Holocene-Neogene volcanism in northeastern Australia: Chronology and eruption history

Benjamin E. Cohen*, Darren F. Mark, Stewart J. Fallon, P. Jon Stephenson

*Corresponding author for this work

Research output: Contribution to journalArticlepeer-review

Abstract

Quaternary and late Neogene volcanism is widespread in northeastern Australia, producing at least 397 eruptions covering more than 20,000 km2, including at least 20 flows over 50 km long. Despite this abundance of young volcanism, before this study numerous eruptions had tentative ages or were undated, and the area requires a comprehensive evaluation of eruption patterns through time. To help address these issues we applied multi-collector ARGUS-V 40Ar/39Ar geochronology to determine the age of four of the younger extensive flows: Undara (160 km long, 189 ± 4/4 ka; 2σ, with full analytical/external uncertainties), Murronga (40 km long, 153 ± 5/5 ka), Toomba (120 km long, 21 ± 3/3 ka), and Kinrara (55 km long, 7 ± 2/2 ka). Verbal traditions of the Gugu Badhun Aboriginal people contain features that may potentially describe the eruption of Kinrara. If the traditions do record this eruption, they would have been passed down for 230 ± 70 generations – a period of time exceeding the earliest written historical records. To further examine north Queensland volcanism through time we compiled a database of 337 ages, including 179 previously unpublished K-Ar and radiocarbon results. The compiled ages demonstrate that volcanic activity has occurred without major time breaks since at least 9 Ma. The greatest frequency of eruptions occurred in the last 2 Ma, with an average recurrence interval of <10–22 ka between eruptions. Activity was at times likely more frequent than these calculations indicate, as the geochronologic dataset is incomplete, with undated eruptions, and intraplate volcanism is often episodic. The duration, frequency, and youthfulness of activity indicate that north Queensland volcanism should be considered as potentially still active, and there are now two confirmed areas of Holocene volcanism in eastern Australia – one at each end of the continent. More broadly, our data provides another example of 40Ar/39Ar geochronology applied to Holocene and latest Pleistocene mafic eruptions, further demonstrating that this method has the ability to examine eruptions and hazards at the youngest volcanoes on Earth.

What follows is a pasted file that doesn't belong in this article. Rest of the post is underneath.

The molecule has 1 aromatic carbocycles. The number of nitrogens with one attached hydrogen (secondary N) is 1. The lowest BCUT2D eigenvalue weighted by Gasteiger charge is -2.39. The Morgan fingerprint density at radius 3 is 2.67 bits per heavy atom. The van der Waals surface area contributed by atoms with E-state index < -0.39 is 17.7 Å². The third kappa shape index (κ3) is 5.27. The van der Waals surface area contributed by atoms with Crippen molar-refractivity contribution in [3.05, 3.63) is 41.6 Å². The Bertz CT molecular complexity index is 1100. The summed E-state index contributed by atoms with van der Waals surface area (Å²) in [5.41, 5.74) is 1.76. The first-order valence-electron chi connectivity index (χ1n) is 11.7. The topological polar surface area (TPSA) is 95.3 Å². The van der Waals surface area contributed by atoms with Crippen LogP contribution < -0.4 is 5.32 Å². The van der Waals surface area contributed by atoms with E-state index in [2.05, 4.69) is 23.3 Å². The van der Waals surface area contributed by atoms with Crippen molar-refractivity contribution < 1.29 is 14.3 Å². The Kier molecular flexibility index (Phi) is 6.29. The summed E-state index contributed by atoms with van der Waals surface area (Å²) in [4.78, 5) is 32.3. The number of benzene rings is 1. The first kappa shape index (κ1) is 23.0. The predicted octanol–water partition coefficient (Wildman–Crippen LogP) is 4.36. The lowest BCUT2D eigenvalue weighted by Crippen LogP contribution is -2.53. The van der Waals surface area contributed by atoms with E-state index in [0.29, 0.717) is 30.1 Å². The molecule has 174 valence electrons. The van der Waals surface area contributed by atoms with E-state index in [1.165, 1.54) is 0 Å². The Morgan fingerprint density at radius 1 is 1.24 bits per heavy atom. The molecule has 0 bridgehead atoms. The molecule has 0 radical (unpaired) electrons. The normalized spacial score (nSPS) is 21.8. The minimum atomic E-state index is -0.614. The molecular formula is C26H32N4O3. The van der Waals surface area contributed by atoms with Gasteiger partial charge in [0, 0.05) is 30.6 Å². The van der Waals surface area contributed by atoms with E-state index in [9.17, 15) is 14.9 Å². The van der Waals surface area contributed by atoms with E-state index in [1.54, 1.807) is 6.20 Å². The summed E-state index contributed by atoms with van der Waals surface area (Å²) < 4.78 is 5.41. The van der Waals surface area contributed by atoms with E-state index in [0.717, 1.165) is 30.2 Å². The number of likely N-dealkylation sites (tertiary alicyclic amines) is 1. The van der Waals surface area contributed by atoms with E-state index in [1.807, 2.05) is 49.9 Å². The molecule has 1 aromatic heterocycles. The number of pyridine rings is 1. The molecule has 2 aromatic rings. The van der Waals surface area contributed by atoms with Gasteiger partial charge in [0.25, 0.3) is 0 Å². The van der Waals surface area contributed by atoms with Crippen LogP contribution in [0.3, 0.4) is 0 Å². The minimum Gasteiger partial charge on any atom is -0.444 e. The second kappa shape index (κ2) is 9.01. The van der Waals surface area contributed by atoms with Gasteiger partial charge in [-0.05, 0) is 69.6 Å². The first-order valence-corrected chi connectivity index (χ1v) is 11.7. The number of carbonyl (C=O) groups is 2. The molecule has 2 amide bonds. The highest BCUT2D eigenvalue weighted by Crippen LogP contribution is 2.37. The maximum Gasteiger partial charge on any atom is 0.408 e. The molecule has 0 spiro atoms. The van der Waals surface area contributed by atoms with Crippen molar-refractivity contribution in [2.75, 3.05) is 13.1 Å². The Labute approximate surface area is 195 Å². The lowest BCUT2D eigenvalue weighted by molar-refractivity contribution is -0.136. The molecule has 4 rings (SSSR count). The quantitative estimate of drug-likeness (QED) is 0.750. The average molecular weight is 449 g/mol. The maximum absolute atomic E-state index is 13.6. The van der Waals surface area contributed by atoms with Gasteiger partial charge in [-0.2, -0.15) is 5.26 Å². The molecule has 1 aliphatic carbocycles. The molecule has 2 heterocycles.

Original languageEnglish
Pages (from-to)79-91
Number of pages13
JournalQuaternary Geochronology
Volume39
DOIs
Publication statusPublished - 1 Apr 2017

Keywords

  • Ar/Ar
  • K-Ar
  • Kinrara
  • Radiocarbon
  • Toomba
  • Undara

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